It's believed that by 2035, 12% of Americans will be living off the grid in search of either a simpler lifestyle or for environmental or financial reasons. Living off the grid can mean you need to get creative when it comes to certain tasks - like cleaning and maintaining hygiene.
You don't need to sacrifice the showers, modern toilets, or helpful kitchen appliances that make cleanliness easier and more practical; but you should either consider making sure these things are operating as efficiently as possible, finding alternative items or finding different ways to power them that don't exhaust your precious off-grid resources.
Maintaining Personal Hygiene
You can easily maintain personal hygiene while living off-grid (or on the road) by using a travel shower. Many of these use solar power to warm water up for bathing, or even for doing laundry the old fashioned way. When showering off-grid, it's a good idea to stand in a wading pool or large tub to catch the grey water, which can then be reused for things like flushing toilets and watering plants.
If you don't have access to a shower or clean water, you can keep yourself clean by using wipes and waterless body washes and shampoos. These foam up but don't need to be rinsed, so they're ideal for off-grid living.
Cleanliness In The Kitchen
The kitchen is the heart of the home and is one of the most important areas to keep clean to prevent food-borne illnesses. Make sure you wash your hands before preparing food, as failing to do so enables bacteria to spread. Hand-washing can prevent 30% of diarrhea-related sicknesses and 20% of respiratory infections.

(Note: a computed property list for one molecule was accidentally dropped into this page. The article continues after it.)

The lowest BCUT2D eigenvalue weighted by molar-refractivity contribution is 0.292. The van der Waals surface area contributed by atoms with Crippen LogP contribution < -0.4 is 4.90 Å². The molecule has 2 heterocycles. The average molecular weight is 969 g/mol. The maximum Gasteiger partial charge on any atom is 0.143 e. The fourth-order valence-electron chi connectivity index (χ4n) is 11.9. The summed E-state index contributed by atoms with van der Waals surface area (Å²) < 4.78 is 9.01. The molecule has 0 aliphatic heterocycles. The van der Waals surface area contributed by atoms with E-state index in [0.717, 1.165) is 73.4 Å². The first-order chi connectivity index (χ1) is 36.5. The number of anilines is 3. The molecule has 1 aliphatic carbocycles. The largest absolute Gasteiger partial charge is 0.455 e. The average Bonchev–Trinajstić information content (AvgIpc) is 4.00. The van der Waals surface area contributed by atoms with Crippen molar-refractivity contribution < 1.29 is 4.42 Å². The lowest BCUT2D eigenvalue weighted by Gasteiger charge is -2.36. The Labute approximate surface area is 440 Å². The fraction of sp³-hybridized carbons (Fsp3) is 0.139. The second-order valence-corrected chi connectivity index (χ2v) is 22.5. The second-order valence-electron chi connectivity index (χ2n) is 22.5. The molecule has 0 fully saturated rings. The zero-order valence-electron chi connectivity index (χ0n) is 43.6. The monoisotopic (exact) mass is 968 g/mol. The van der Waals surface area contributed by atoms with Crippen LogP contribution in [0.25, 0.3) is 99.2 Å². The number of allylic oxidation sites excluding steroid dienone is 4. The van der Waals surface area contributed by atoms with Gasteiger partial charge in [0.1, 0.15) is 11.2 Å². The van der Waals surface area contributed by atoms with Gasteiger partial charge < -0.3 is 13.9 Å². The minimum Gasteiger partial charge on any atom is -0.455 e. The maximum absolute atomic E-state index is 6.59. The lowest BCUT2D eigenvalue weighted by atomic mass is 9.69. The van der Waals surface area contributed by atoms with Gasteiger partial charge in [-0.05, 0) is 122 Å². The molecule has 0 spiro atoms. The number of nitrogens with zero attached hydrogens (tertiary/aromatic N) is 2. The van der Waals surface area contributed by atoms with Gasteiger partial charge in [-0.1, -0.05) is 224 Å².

If you don't have access to clean water, use antibacterial hand sanitizers. These aren't as good as washing hands with soap and water, but they do a good job as a backup. Keeping dishes clean is important and even though dishwashers have gotten a bad name for their water consumption, there are many modern dishwasher models that now use less water than washing up at the sink would, saving precious water.
Composting toilets are practically made for off-grid living. They safely and odorlessly process human waste using little to no water, plus they give you usable compost! After each use it's a good idea to put things like sawdust, coconut coir, peat moss, or commercial compost toilet mulch down it as these create air pockets which promotes aerobic decomposition (as opposed to anaerobic decomposition - the smelly kind).
There are two basic kinds of composting toilets. In a self-contained composting toilet, everything is included in a single enclosure, which is installed in a bathroom. No plumbing is required, but venting is. AC, DC, and non-electric models are available, with electric models handling more waste. If the toilet is to be used in cold weather, a heat source should be provided in the bathroom with it because the compositing microbes will stop working if it gets too cold.
With a central composting toilet, a large central composting chamber is fed from one or more toilets that can be dozens of feet away. The toilets themselves look much more like "traditional" toilets, and flush to the composting unit, which is usually installed in a basement or shed. Like self-contained models, the composting unit needs to be kept relatively warm (most models include a heater). Central composting toilets can usually handle more waste than self-contained units and are therefore better for full-time family use.
Living off-grid, whether on the road or at a more permanent residence, doesn't have to mean having to sacrifice cleanliness. Many helpful pieces of equipment have been designed for campers and off-grid homesteaders alike. Cleanliness will make you feel better and keep you and your family healthier!
Sally Keys is a professional freelance writer with many years of experience across many different areas. She made the move to freelancing from a stressful corporate job and loves the work-life balance it offers her. When not at work, Sally enjoys reading, hiking, spending time with her family, and traveling as much as possible.